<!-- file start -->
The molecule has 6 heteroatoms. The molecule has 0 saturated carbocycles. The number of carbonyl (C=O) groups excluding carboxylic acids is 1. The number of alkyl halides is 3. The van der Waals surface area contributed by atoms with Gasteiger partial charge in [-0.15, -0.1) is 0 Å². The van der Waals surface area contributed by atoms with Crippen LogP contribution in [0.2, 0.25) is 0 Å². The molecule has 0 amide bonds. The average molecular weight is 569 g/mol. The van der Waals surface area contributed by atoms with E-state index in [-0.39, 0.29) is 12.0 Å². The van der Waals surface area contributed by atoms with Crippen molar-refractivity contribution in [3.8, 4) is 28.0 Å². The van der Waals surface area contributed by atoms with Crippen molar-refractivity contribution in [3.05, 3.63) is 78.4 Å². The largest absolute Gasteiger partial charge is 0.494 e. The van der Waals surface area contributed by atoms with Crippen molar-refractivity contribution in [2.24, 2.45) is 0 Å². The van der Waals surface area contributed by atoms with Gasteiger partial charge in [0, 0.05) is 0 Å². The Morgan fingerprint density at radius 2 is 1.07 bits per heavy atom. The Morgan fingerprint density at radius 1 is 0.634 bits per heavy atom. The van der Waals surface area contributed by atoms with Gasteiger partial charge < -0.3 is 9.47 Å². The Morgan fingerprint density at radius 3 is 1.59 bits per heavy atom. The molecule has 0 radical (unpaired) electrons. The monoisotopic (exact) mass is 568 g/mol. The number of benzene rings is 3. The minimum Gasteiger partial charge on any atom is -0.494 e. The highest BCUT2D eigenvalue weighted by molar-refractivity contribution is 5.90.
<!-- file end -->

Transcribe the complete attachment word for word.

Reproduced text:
The molecule has 6 heteroatoms. The molecule has 0 saturated carbocycles. The number of carbonyl (C=O) groups excluding carboxylic acids is 1. The number of alkyl halides is 3. The van der Waals surface area contributed by atoms with Gasteiger partial charge in [-0.15, -0.1) is 0 Å². The van der Waals surface area contributed by atoms with Crippen LogP contribution in [0.2, 0.25) is 0 Å². The molecule has 0 amide bonds. The average molecular weight is 569 g/mol. The van der Waals surface area contributed by atoms with E-state index in [-0.39, 0.29) is 12.0 Å². The van der Waals surface area contributed by atoms with Crippen molar-refractivity contribution in [3.8, 4) is 28.0 Å². The van der Waals surface area contributed by atoms with Crippen molar-refractivity contribution in [3.05, 3.63) is 78.4 Å². The largest absolute Gasteiger partial charge is 0.494 e. The van der Waals surface area contributed by atoms with Crippen molar-refractivity contribution in [2.24, 2.45) is 0 Å². The van der Waals surface area contributed by atoms with Gasteiger partial charge in [0, 0.05) is 0 Å². The Morgan fingerprint density at radius 2 is 1.07 bits per heavy atom. The Morgan fingerprint density at radius 1 is 0.634 bits per heavy atom. The van der Waals surface area contributed by atoms with Gasteiger partial charge < -0.3 is 9.47 Å². The Morgan fingerprint density at radius 3 is 1.59 bits per heavy atom. The molecule has 0 radical (unpaired) electrons. The monoisotopic (exact) mass is 568 g/mol. The number of benzene rings is 3. The minimum Gasteiger partial charge on any atom is -0.494 e. The highest BCUT2D eigenvalue weighted by molar-refractivity contribution is 5.90.